And there’s a lot more besides, other events in our two hours in the world included entering a six-round Triad fighting tournament, trying to beat the others in the demo room in a long jump contest with a motorbike and a dirt ramp, sailing a fishing boat off the coast, cruising highways in a hijacked car while the owner was locked away in the trunk and chasing a pickpocket who attempted to steal our wallet. He ended up being thrown from a bridge onto a busy road. Joke’s on him.

Combat is similar to that of Batman: Arkham Asylum/City in that it’s centred around attacking and counter-attacking. However, whereas as Batman will go out of his way not to harm his opponents too badly, Wei doesn’t bat an eyelid when it comes to breaking their arms, snapping their necks, jamming them into circular saws and, as the image above shows, spiking them on meat hooks. This is not a game for your little girl.
Of course, this being an open-world game, we ended things with a rampage through the world; killing as many innocents as possible while trying to stay one step ahead of the boys in blue. Because the world is so busy, and mixes old, narrow streets with modern, wide highways, finding people to run over, bludgeon, shoot and kung-fu not an issue. On a single drive through North Point’s main shopping district, we must have splattered at least 100 people on our bonnet.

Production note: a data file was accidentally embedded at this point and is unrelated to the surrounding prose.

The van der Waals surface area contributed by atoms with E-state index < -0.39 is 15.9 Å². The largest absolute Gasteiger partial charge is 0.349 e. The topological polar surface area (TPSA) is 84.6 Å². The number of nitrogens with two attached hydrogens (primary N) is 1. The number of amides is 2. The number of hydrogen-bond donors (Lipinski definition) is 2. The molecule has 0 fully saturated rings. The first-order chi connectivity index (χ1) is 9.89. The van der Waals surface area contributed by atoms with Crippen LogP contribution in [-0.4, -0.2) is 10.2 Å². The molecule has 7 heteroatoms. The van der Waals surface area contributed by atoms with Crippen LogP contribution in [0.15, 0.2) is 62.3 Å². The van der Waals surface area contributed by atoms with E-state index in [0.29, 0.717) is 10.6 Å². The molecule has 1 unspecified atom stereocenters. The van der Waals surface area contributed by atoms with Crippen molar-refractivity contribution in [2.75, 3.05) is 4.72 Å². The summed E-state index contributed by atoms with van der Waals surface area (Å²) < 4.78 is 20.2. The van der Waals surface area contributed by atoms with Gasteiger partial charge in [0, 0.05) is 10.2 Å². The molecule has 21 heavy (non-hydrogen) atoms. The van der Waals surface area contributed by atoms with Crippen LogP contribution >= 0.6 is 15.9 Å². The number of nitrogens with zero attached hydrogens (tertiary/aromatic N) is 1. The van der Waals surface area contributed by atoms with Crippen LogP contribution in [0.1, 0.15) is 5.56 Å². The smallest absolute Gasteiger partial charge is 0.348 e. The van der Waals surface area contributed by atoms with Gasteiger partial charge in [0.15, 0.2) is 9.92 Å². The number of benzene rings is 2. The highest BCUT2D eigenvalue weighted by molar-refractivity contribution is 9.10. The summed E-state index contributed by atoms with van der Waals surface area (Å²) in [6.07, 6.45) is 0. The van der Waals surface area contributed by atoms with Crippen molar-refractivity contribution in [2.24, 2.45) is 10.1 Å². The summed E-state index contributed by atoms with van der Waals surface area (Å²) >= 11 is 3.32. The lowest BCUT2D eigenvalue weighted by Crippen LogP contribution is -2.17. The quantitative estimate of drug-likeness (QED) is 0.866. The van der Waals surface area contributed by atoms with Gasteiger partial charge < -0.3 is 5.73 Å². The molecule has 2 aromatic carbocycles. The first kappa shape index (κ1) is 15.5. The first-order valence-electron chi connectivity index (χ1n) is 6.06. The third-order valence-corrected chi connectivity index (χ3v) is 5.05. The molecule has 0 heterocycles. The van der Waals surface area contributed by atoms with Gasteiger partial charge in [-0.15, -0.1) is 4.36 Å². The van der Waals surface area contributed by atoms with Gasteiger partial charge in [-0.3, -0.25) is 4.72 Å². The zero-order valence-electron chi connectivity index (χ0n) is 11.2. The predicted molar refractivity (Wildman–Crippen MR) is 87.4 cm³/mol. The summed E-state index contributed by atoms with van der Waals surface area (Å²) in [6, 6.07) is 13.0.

Once that car had gotten too messy for our tastes it was a simple job of leaping from your car, onto the roof of another and slipping in through the window while the thing is still moving. It’s all very Die Hard and Just Cause 2.
While Sleeping Dogs is an interesting concept, the big question looming over its head is whether it’s going to manage to find an audience in the face of the ever growing shadow of GTAV. Square Enix doesn’t need GTA numbers to make good on their investment, but they don’t want to see a complete flop either.
Like we said in our previous preview, the sheer amount being crammed into this game shows a great deal of ambition – in a way, it seems as though United Front Games and Square Enix are trying to improve on all the elements that Rockstar abandoned with GTA IV, in favour a story drive approach. For trying to bring that spirit back, Sleeping Dogs deserves a chance.